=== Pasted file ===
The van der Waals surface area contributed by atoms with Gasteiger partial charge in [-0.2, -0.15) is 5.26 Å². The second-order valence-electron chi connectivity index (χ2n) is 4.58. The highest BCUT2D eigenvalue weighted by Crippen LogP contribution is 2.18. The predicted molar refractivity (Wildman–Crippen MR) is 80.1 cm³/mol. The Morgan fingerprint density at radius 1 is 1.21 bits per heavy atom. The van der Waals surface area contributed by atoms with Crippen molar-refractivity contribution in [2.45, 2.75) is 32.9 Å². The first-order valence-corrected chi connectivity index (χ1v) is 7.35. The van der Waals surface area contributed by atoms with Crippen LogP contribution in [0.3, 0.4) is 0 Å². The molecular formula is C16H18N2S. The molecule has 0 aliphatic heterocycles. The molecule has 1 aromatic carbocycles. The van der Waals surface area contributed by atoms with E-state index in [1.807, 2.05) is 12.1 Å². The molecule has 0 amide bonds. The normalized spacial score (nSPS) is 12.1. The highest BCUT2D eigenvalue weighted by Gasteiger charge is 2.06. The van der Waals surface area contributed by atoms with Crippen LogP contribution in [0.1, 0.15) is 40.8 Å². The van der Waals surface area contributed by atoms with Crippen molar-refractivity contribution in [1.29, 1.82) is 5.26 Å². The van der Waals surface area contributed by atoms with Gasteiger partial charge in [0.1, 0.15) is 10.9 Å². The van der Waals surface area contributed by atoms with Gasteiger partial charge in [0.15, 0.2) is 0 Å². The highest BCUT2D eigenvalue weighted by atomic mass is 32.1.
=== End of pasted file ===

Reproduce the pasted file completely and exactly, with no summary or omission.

The van der Waals surface area contributed by atoms with Gasteiger partial charge in [-0.2, -0.15) is 5.26 Å². The second-order valence-electron chi connectivity index (χ2n) is 4.58. The highest BCUT2D eigenvalue weighted by Crippen LogP contribution is 2.18. The predicted molar refractivity (Wildman–Crippen MR) is 80.1 cm³/mol. The Morgan fingerprint density at radius 1 is 1.21 bits per heavy atom. The van der Waals surface area contributed by atoms with Crippen molar-refractivity contribution in [2.45, 2.75) is 32.9 Å². The first-order valence-corrected chi connectivity index (χ1v) is 7.35. The van der Waals surface area contributed by atoms with Crippen LogP contribution in [0.3, 0.4) is 0 Å². The molecular formula is C16H18N2S. The molecule has 0 aliphatic heterocycles. The molecule has 1 aromatic carbocycles. The van der Waals surface area contributed by atoms with E-state index in [1.807, 2.05) is 12.1 Å². The molecule has 0 amide bonds. The normalized spacial score (nSPS) is 12.1. The highest BCUT2D eigenvalue weighted by Gasteiger charge is 2.06. The van der Waals surface area contributed by atoms with Crippen LogP contribution in [0.1, 0.15) is 40.8 Å². The van der Waals surface area contributed by atoms with Crippen molar-refractivity contribution in [1.29, 1.82) is 5.26 Å². The van der Waals surface area contributed by atoms with Gasteiger partial charge in [0.1, 0.15) is 10.9 Å². The van der Waals surface area contributed by atoms with Gasteiger partial charge in [0.15, 0.2) is 0 Å². The highest BCUT2D eigenvalue weighted by atomic mass is 32.1.